Imitation may not be the best form of flattery, as trumpeter Eddie Henderson found out several years ago when he learnt a couple of Miles Davis tunes right off the record, thinking that he would impress Davis (who was not). Now years into the future, he breathes his own spirit into them.
Henderson is erudite. His tone can wallow resplendently in the lyrical and then suddenly scoot off into a convoluted alleyway or spew trills. All are connected by the umbilical cord of his imagination. Pianist David Kikoski can be an ardent innovator or he can open an idea with delicious deliberation. He loosens a slew of energetic ideas on “Footprints,” an approach that is countered by Ed Howard as he eases the pace. The bassist sets it up for the gentle ablutions of Henderson, who soon gets abrasive. The impression left behind is varied but nevertheless affecting. Saxophonist Bob Berg, big-toned and inspired, churns a gradually escalating and penetrating attack that is constantly propelled by Billy Hart. His presence is also marked on “’Round Midnight,” where he jumps off the fat sound of Henderson's long, sustained growl on the flugelhorn and grounds it in thick, hard, swinging lines that shape the tune anew.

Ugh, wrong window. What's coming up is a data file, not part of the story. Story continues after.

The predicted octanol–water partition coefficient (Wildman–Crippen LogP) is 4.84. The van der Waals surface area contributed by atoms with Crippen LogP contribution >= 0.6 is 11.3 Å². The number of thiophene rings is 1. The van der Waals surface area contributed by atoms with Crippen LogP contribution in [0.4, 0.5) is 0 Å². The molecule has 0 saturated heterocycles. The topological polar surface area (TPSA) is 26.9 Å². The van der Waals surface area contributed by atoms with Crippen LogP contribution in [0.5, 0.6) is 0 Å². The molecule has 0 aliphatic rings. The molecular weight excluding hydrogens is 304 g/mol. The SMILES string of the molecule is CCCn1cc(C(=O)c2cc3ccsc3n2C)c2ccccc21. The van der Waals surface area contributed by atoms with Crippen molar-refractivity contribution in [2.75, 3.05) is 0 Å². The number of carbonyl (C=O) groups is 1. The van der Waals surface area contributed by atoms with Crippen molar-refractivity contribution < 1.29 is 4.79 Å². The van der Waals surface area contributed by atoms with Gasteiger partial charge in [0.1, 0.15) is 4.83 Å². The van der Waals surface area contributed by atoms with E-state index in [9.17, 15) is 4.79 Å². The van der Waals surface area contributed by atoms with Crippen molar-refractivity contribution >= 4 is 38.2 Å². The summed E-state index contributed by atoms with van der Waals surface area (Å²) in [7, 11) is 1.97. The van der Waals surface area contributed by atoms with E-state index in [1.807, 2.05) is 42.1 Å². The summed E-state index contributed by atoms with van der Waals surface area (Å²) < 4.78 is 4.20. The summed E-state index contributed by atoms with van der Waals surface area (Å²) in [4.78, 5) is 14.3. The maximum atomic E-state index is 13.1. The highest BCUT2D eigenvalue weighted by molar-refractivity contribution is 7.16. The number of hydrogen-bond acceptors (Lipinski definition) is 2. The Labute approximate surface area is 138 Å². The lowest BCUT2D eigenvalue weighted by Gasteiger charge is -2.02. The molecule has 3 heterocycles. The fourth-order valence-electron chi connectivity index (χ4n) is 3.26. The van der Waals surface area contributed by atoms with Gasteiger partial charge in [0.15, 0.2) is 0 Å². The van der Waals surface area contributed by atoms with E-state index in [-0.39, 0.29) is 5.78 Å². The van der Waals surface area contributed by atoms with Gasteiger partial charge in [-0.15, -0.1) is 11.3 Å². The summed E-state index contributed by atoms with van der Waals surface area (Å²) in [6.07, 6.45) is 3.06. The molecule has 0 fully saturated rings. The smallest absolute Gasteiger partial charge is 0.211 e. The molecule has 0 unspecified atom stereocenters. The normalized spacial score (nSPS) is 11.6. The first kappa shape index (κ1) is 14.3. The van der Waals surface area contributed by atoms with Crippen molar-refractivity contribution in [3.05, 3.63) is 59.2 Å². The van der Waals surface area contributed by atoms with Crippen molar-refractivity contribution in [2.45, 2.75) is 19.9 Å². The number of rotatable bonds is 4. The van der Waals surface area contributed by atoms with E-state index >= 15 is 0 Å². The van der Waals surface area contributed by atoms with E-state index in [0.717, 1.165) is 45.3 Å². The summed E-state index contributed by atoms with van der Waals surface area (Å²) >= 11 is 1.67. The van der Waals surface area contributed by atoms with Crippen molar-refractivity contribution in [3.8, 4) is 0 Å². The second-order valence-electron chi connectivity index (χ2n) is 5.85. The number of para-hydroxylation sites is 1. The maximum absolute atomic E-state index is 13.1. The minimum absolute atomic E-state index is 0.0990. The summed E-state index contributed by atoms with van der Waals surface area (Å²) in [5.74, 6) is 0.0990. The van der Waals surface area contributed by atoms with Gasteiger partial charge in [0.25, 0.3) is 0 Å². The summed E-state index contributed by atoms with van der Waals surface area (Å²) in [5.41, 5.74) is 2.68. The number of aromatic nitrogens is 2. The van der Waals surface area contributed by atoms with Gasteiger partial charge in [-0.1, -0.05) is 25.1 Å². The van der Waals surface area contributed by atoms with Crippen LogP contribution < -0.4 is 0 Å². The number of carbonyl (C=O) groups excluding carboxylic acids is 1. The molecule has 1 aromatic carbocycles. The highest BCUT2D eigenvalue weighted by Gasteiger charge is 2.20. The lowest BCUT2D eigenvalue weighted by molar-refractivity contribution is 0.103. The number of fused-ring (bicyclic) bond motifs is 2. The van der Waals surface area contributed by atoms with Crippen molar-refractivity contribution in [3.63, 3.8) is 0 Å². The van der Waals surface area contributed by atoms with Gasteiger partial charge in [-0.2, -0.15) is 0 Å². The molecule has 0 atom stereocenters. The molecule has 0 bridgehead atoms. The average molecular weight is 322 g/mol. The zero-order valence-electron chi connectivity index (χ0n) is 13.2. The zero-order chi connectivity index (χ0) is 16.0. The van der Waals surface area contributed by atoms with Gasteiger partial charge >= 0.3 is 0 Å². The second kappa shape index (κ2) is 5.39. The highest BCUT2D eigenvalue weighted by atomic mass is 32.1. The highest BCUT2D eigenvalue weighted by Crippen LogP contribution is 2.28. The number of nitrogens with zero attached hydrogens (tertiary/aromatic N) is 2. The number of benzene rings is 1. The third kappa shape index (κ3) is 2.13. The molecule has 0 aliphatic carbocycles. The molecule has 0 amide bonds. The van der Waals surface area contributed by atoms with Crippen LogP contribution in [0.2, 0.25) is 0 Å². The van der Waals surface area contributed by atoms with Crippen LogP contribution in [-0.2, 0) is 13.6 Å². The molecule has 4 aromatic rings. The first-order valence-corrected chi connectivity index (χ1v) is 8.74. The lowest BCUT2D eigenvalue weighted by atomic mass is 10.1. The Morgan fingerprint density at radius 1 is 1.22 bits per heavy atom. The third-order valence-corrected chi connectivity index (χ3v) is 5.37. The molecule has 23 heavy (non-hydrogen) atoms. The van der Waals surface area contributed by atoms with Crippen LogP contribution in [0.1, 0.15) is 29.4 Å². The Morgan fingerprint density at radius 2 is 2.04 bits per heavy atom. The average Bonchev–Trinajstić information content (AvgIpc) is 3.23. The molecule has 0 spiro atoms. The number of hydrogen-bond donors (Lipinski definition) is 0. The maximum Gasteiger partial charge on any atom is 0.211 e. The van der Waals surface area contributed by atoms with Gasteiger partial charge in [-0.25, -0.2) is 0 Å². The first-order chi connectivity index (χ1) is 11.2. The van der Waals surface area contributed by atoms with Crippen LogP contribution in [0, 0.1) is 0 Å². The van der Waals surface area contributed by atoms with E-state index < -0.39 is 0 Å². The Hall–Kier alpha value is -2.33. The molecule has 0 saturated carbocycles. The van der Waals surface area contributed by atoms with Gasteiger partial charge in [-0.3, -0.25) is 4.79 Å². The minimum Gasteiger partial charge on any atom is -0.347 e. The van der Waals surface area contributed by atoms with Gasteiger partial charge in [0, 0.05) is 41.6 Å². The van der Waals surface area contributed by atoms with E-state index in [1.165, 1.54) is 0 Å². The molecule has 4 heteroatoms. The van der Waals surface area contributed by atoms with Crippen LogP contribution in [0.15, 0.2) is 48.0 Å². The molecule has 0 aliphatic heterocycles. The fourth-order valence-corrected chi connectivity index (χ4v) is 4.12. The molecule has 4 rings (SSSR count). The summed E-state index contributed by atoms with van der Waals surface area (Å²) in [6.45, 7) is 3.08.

Two of the songs on which Henderson uses the mute contrast this approach. He uses a slivery tone on “Someday My Prince Will Come,” stretching tensile lines of harmonic and melodic fervency. “On Green Dolphin Street” is introduced by Kikoski in a dreamy, unhurried manner. Victor Lewis jiggles the rhythm and Henderson traipses in (there are no eggshells here!), putting a snap into his discourse and kicking the tempo uphill with Kikoski. But wait, Kikoski brings it back again and, having made his play, ups the speed again. Varied cadences nestle snugly and appetizingly. This is a well-balanced album that grabs both the pungent and the euphoric.
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